JTF (just the facts): A total of 21 black and white photographs, framed in black and matted, and hung against white walls in the main gallery space and a portion of the side viewing room. All of the works are gelatin silver prints, made between 1926 and 1937. The prints are sized between roughly 2×3 and 30×42 inches, and no edition information was provided. 3 of the largest prints were made for a 1969 exhibition at the Moscow Central House of Journalists. (Installation shots below.)
Comments/Context: While the crisp aesthetics and optimistic industrial subjects of between-the-wars Modernism have become standard historical fare for American and European photography audiences, the parallel efforts of the post-revolution Constructivist photographers in the then-new Soviet Union are quite a bit less well known, at least in the West. For many, the sum total of accumulated knowledge of these innovative photographers comes down to a single towering name – Alexander Rodchenko. But this impressive solo show of the work of Boris Ignatovich should help remedy that situation, broadening our understanding of both the broader stylistic movement and of Ignatovich’s important contributions to its durable influence.
Even nearly a century later, the spatial dynamism found at the heart of Constuctivism continues to feel radically impressive. Its active point of view gave vitality to various art forms, bringing boldness to graphic design and architecture and whipsaw energy to the fast-cut montage filmmaking of Eisenstein and Vertov.
In photography, experimental steep angles and brash contrasts were the movement’s particular hallmarks, and these approaches were often applied to subjects that actively supported the new political reality. Images of working people and patriotic youth were consistently mixed with examples of industrial prowess and forward thinking social momentum, the line between risk-taking art and national propaganda becoming muddier over time.
Ignatovich’s particular story begins in the realm of photojournalism, with various high profile newspaper jobs and photo editor assignments in the mid 1920s. Near the end of the decade, he joined the October group, becoming the head of its photographic section when Rodchenko was expelled in 1930. So throughout the period in question, Ignatovich was positioned at or near the center of the action, interacting with the important artists, film directors, designers, and photographers who were driving the development of the Constructivist aesthetic.
This smart show gathers a well-edited cross section of his most notable images, ticking off most of the typical subject matter tropes. The theme of industrial prowess is captured in views of lines of newly manufactured reaping machine wheels and automobiles, the repetitive curves and angles of the compositions making dull product shots into bold patterns. The diligence and romance of industrial work is seen in steel workers crowded around a vast metallurgical forge and a weathered hand turning a wrench, with the Russian word for “forward” (showing which way to turn the crank) providing a symbolic jolt of optimism. And the steep underneath angle of a construction worker carrying a plank along a narrow beam becomes a high contrast geometric composition of dark lines against light sky, the image combining the value of honest labor and an aggressive avant-garde vision.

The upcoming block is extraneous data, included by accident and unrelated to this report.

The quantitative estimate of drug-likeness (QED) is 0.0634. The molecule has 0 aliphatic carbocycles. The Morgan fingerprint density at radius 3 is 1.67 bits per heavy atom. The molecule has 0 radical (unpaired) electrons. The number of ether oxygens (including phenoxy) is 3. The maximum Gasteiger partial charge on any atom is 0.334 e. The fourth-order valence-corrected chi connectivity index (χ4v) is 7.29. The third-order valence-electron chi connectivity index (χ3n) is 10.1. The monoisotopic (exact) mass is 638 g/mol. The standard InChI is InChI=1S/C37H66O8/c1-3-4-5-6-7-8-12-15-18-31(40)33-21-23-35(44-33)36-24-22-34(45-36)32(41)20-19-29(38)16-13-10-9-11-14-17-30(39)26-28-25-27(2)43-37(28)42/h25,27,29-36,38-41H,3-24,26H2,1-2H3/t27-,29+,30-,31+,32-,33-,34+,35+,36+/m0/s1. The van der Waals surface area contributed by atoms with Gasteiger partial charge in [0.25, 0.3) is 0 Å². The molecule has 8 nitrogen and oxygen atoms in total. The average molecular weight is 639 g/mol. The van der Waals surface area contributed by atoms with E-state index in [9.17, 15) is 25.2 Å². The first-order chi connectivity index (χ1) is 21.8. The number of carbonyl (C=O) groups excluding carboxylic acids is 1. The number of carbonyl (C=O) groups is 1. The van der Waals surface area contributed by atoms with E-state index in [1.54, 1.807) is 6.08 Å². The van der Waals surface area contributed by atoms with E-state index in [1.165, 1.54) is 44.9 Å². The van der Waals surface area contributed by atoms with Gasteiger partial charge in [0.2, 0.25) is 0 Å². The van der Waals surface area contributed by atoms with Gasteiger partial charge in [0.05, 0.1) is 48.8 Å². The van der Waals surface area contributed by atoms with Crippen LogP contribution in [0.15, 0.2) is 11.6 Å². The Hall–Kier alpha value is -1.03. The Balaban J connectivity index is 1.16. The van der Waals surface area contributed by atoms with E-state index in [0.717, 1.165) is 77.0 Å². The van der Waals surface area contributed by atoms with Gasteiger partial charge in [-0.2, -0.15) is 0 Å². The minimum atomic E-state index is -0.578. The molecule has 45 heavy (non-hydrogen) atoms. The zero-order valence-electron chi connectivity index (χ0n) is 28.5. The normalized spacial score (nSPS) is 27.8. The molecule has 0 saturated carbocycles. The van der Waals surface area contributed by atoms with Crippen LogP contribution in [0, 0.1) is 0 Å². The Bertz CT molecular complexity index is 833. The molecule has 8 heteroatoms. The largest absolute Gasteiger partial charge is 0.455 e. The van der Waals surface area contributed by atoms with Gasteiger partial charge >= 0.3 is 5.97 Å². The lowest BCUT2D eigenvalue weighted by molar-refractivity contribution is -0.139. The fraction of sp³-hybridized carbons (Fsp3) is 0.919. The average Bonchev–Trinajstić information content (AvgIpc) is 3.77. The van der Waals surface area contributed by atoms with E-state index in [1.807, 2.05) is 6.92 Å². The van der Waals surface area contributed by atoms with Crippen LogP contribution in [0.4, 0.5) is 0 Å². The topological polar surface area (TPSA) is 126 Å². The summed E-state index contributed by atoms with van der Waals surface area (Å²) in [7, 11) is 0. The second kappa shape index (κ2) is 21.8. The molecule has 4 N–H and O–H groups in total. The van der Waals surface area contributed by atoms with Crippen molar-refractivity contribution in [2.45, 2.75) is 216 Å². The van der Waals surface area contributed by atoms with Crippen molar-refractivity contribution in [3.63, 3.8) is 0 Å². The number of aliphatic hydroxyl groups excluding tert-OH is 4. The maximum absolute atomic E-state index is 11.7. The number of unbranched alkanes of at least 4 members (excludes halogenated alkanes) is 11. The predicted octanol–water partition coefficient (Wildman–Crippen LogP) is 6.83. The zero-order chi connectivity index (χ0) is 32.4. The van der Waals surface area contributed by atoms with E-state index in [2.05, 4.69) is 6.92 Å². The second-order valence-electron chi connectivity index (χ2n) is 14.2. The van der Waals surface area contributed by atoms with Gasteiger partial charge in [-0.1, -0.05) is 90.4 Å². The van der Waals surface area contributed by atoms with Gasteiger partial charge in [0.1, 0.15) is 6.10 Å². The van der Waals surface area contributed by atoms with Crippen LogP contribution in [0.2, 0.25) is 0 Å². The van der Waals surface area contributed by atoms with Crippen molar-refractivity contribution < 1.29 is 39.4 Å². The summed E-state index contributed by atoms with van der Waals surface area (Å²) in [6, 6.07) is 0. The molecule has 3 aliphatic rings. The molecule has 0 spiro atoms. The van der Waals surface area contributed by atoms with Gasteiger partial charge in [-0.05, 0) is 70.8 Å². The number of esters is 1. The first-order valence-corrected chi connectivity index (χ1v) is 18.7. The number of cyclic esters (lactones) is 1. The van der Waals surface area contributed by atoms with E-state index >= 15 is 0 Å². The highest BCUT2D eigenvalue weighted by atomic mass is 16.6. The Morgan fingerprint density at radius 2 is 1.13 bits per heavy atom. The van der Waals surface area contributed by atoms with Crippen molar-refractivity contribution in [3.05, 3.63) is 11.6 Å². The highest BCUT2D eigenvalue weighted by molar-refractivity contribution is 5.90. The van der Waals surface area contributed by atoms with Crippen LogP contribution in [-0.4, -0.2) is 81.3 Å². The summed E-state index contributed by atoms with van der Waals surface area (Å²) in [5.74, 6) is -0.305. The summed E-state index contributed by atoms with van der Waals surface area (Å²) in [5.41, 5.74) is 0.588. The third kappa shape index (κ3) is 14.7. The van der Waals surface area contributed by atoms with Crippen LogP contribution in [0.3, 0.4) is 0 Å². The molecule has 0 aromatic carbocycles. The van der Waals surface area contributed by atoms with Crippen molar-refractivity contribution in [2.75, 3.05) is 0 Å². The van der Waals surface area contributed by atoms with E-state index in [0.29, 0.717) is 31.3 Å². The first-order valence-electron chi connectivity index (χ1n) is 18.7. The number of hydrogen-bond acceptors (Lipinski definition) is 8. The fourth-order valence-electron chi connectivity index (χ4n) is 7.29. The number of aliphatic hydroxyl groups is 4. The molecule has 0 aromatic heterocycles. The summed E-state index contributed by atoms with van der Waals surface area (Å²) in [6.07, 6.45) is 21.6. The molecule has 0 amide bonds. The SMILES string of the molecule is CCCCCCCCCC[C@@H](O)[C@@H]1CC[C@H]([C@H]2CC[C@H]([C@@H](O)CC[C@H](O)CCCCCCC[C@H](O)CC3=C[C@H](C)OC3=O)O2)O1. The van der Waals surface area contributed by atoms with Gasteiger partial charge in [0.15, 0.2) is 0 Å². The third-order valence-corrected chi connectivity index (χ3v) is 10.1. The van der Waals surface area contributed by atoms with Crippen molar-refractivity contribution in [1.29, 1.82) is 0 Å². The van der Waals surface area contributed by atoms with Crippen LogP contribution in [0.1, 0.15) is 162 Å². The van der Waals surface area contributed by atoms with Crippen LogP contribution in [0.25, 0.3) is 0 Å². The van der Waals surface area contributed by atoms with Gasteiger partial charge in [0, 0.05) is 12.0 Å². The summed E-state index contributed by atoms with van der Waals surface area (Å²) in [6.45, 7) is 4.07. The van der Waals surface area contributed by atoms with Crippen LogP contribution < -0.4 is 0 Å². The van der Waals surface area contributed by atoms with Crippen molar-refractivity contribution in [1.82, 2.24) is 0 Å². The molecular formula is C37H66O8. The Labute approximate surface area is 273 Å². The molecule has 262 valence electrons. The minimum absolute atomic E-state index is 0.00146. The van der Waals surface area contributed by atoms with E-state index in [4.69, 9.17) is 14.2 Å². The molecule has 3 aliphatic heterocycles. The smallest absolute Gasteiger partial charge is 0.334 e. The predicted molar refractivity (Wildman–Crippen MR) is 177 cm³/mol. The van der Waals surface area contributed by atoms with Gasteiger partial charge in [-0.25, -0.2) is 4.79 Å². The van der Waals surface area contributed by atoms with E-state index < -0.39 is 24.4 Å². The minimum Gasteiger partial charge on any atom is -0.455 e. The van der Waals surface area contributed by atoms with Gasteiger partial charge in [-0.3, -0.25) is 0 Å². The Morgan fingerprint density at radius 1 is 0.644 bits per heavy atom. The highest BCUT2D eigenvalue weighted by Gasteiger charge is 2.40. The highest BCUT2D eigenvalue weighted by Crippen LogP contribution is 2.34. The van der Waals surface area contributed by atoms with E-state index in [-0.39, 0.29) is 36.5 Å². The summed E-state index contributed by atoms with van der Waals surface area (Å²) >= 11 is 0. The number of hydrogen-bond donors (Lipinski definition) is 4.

Many of Ignatovich’s photographs document the exuberant spirit of the people, with moments of authentic optimism intermingled with more stage-set happiness. A fresh faced couple exudes the easy-going confidence of youth, while a group of nude young men in a shower has the glow of sleek muscular health. Images of parading children, brass bands, and uniformed supporters continue this upbeat mood, with underneath angles enhancing the uplifting good cheer. Even a happy boy on a tractor gets in on the action, celebrating the wonders of the new world taking hold.
When Ignatovich pointed his camera at the architectural symbols of the old Russia, he inevitably inserted a sense of modern, new world context. He made perilously low aerial images of landmarks like St. Isaac’s Cathedral, with the shadow of the plane cast on the sidewalk below. He framed ornate Romanov-era architecture with boldly graphic socialist banners, technology-celebrating parade decorations, and socialist sculptures. And he used distorted differences in scale to put tiny people beneath the imposing stone feet at the entrance to the Hermitage.
The consistency of Ignatovich’s innovative visual language is what stands out here. He repeatedly turned the ordinary into something infused with the momentum of a fresh perspective, and while the long arm of history has dismantled the tenets of the societal framework he was working within, his images remain rich in their embodiment of that enthusiastic vantage point. This understated show is a solid art historical gap filler, putting the underknown Ignatovich in his rightful place in the Constructivist pantheon.
Collector’s POV: The prints in this show are priced between $5000 and $10000, except for the large exhibition prints which are not for sale. Ignatovich’s work has had very limited secondary market activity in recent years, so gallery retail likely remains the best option for those collectors interested in following up.